• I’ve seen some pretty colorful buildings in my time, but Lunenburg just might have outdone them all. Everything is so beautifully kept up, too. I’m sorry to say that I had actually forgotten about that Swiss Air tragedy. I guess that’s why these memorials are so important. The memorial at Whalesback is so well done and meaningful.

  • Great as usual! Here the lady slipper is the state flower and you have to really hunt for them, and there you found them growing wild along the road! I love that part of Canada. . . guess I need to plan a return trip.

  • I just love all the colors in all these pictures but wow on the Lunenburg houses. I really want to visit Peggy’s Cove and Mahone Bay and just spend some time exploring this part of Canada – with or without sunshine. I’m sure I can live on seafood chowder and lobster rolls all that time. What a beautiful area! This was such a great itinerary, Leigh.

  • If I had the choice, I’d like to tour a town or city by bike. It allows for stopping anywhere that interests me and not as exhausting as walking. But because my travelling companion doesn’t do bikes (pedal or electric) I can’t do it as much as I would like to. But one of these days, I’ll join a biking tour they organise all the time in the town where we spend our summer holidays in Germany. Without my travelling partner, if need be. ;-)

    • @Marlys I like both hiking & biking but sometimes biking is preferable when you can cover so much more ground but still have the time to poke about. And Nova Scotia is such a great place because the towns on the south shore are close together =- and you are never far from a good meal.

  • Muza-chan says:

    I love these colorful buildings :)

  • Marcia says:

    Okay, Leigh, you’ve tempted me enough! I’ve just decided: Peggy’s Cove is going on my list for 2014. And by summer, my ankle will be in much better shape to tackle the bike tour.

  • Andrew Graeme Gould says:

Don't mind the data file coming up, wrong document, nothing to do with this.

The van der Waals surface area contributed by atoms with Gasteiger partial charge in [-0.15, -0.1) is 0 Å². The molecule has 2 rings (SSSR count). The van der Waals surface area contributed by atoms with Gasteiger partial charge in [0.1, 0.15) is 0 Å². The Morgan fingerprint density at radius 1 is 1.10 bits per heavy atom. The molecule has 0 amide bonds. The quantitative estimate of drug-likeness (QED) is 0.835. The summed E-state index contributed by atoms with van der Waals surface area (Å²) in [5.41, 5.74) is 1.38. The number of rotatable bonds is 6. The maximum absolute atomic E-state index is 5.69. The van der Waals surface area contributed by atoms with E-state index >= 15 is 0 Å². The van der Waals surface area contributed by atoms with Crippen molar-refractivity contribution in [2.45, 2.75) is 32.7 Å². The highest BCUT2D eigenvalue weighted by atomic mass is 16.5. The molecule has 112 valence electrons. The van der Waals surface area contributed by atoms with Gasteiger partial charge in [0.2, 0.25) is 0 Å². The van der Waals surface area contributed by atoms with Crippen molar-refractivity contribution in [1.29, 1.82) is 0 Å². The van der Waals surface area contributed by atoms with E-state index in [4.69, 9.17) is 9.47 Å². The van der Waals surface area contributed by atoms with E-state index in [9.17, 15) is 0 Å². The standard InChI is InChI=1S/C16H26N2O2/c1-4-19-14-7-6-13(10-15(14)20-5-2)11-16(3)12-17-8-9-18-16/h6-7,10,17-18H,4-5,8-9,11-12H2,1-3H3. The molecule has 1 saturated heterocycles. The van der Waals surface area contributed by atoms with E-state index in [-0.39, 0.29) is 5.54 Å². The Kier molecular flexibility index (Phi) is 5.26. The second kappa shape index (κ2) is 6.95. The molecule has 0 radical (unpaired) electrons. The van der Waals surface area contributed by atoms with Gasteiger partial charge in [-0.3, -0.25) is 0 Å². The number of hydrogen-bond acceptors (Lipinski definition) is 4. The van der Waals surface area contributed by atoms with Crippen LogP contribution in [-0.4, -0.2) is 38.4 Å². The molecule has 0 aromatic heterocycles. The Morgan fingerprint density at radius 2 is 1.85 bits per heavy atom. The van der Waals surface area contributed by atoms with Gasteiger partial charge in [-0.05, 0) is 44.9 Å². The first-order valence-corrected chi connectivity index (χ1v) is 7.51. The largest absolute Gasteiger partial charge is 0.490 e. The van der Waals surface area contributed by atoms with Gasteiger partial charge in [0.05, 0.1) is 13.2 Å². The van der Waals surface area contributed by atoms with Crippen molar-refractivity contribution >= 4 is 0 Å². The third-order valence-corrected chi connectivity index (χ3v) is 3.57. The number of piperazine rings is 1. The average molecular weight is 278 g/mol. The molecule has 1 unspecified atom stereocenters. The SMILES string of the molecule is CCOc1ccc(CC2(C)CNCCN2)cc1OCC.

What delightful views these are, Leigh. From the first shot, you convinced me that this is somewhere I have to go in the future.

    • @Andrew Peggy’s Cove is touristy but I still love the spot. It’s wild, especially on a windy day when the waves pound the shore.I don’t think you’d be disappointed and as a photographer there is a lot of great scenery over a short 100 kms distance.

  • jill says:

    I had half a mind to go visit the eastern part of Canada late summer this year but found that everything was beyond my budget at the moment. Touring on a bike seems to be a cheap way to do it… did you get to bike and camp along the way or did you stay mostly in B&B?

    • @Jill Bike touring is always a less expensive option and there is lots of camping. I ended up camping a few times but not while biking.I stayed in some nice B&B’s and quite enjoyed myself every night after a day on the bike.

  • Mike says:

    Oh wow I remember that horrible tragedy with Swissair Flight 111, Leigh. That’s a beautiful memorial they’ve put up. What a gorgeous right you went on. Every picture gave me a feeling of calm and serenity. Very nice. Yikes, those Lunenburg houses are really bright except for that last one of which I would love to have a home like that! And yes please on the clam chowder – yummy! :)

  • Hi Leigh, such a lovely shore area to explore by bike. I remember that lovely Peggy’s Cove from your previous post. A great yummy clam chowder is always a nice treat. I’d love to bike that route from Mahone Bay to Lunenburg – so scenic with a lot of splash of color. I hope to make it make it to Nova Scotia sometime soon

  • Sophie says:

    I haven’t seen nearly enough of Nova Scotia; a bike trip like this sounds wonderful. Love all these vibrant photos. What time of year were you there?

  • Lauren says:

    Oh my goodness, I love the bright colours in all of your photos! Very magical, especially the one with the red house and the dandelions. Pretty!

  • Heather S says:

    What a fantastic trip! I’ve driven the south shore many times, but I think traveling by bike would force me to slow down and really admire the scenery like you did.
    I would recommend a trip to Brier Island the next time you find yourself biking around the south shore. It’s tough to get to…but worth it. You need to go all the way to the end of the Digby Neck and take 2 ferries, but they’re FREE for cyclists! Here’s a website with really good visitor info if you’re interested: http://brierislandguide.com.
    Maybe next summer?

Leave a Reply

This site uses Akismet to reduce spam. Learn how your comment data is processed.